Gin maker Bombay Sapphire’s new distillery and visitor centre in a 19th-century paper mill at Laverstoke, UK, combines the regeneration of listed buildings with landscaping and the creation of two curved glasshouses for displaying the botanicals used in the gin. The project has achieved a BREEAM Outstanding rating for sustainability.

Rolling Bridge, 2004, complete
When commissioned to build a pedestrian bridge across the Grand Union Canal in London, which would open to let boats pass, Heatherwick wanted to avoid a traditional Tower Bridge-style design that he couldn’t help feeling was “a beautiful thing that had broken,” (TED Conference 2011). Instead, his design features a bridge that curls in on itself like a caterpillar, leaving a beautiful circular sculpture on the canal bank.

The Olympic Cauldron, 2011, complete
The Cauldron came to life before the eyes of 900 million viewers at the 2012 Olympics Opening Ceremony, as 204 polished copper ‘petals’ illuminated by the Olympic torch rose silently from the ground to form a single great flame. The intention? To represent “the extraordinary, albeit transitory, togetherness that the Olympic Games symbolise”.

Rise to fame

Born in London in 1970, the young Thomas Heatherwick was always interested in collecting and making things. After completing a degree in 3D design at Manchester Polytechnic in 1991, he enrolled at the Royal College of Art. During his time there, he met and found a mentor in Terence Conran, and in 1994 he spent the summer at Conran’s home, building a twisting birch gazebo. After graduation, Heatherwick founded his own studio and started work on everything ranging from architecture to furniture design and sculpture. Since then, the studio has completed close to 150 projects. Some of Heatherwick’s most recognised works include the award-winning UK Pavilion at the Shanghai World Expo 2010, the Olympic Cauldron for the London 2012 Olympic Games and the new interpretation of the iconic London double decker. In 2013, he was awarded a CBE for services to the design industry.

Heatherwick on…

Bombay Sapphire’s visitor centre and distillery in the UK
Bombay Sapphire’s visitor centre and distillery in the UK

His reputation for quirkiness
“I find it funny when people say you’re trying to make things that are humorous or be a magician. I see it as what design is: it’s trying to push what things are made from, how they function, how you can use resources that are available to try to do things that might matter.” (The Culture Show, 31 July 2013)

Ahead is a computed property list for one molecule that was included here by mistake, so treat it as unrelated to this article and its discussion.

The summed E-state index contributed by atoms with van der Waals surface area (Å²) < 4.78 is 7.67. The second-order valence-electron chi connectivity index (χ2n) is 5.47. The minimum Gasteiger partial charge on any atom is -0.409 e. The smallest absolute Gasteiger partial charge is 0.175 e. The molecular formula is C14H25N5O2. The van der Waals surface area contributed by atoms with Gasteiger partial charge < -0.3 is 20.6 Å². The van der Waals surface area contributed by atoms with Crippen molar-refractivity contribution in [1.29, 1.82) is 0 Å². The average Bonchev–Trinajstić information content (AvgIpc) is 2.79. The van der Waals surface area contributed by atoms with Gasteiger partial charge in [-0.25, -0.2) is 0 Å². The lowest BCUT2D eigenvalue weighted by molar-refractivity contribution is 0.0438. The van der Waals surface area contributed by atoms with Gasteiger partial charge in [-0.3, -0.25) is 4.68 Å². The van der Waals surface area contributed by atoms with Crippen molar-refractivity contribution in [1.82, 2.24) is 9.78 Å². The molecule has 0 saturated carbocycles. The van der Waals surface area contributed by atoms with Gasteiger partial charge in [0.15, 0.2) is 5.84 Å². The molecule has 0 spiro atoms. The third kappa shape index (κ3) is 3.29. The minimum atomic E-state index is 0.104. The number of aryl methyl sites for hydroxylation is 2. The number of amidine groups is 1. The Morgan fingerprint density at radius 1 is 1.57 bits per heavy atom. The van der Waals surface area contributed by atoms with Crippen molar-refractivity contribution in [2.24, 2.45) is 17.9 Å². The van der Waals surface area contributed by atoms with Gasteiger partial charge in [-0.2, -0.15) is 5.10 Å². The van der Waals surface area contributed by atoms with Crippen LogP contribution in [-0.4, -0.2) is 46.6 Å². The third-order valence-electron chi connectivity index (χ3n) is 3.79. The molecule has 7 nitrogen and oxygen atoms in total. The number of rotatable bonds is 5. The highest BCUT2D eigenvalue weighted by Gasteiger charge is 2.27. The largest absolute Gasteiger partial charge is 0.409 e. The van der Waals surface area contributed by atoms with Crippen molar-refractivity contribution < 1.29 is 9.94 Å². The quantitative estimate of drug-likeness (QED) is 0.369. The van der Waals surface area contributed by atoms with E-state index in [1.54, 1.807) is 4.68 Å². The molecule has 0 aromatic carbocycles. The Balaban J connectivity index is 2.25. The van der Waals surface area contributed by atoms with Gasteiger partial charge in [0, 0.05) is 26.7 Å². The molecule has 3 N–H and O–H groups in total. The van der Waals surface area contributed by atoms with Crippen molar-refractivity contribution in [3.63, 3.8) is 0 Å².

The human scale
“My work always comes down to the human scale. I’m really interested in how you think strategically – do large-scale planning but also stay sensitised to ambience and creating spaces that human beings feel comfortable in.” (Architectural Digest, April 2012)

Cities
“More and more, we’ve become passionate about the actual infrastructure of a city as the skeleton that gives character, and less interested in individual buildings.” (Wired, October 2013)

Working for the British government
“The British government, any government, is probably the worst client in the world you could want to have.” (TED Conference, 2011)

Attention to detail
“A master plan is made up of bits, and those bits will end up as pieces you can touch with your hand. Our role is to be able to pull right back and see something in its biggest context, but then be able to zoom in until you’re analysing close detail – to never let one thing get disconnected from context and meaning.” (Wired, October 2013)

Being asked to design art galleries
“I perceive it as glamorous to take something that we are used to having such low ambitions for, like a car park, and make it special. Whereas if you’re asked to take on an art gallery? Yeah, right! How do you make an amazing art gallery? However creative the design is, something inside me groans.” (Architectural Digest, April 2012)

Taking risks
“It’s not just me taking risks – it’s a partnership with a whole team of people and your commissioner too. You’re going on a voyage together to try to make something special happen. I suppose I’m going to have to front that, but when you’re working with what the future is, there’s also great risk in not exploring what’s possible.” (The Culture Show, 31 July 2013)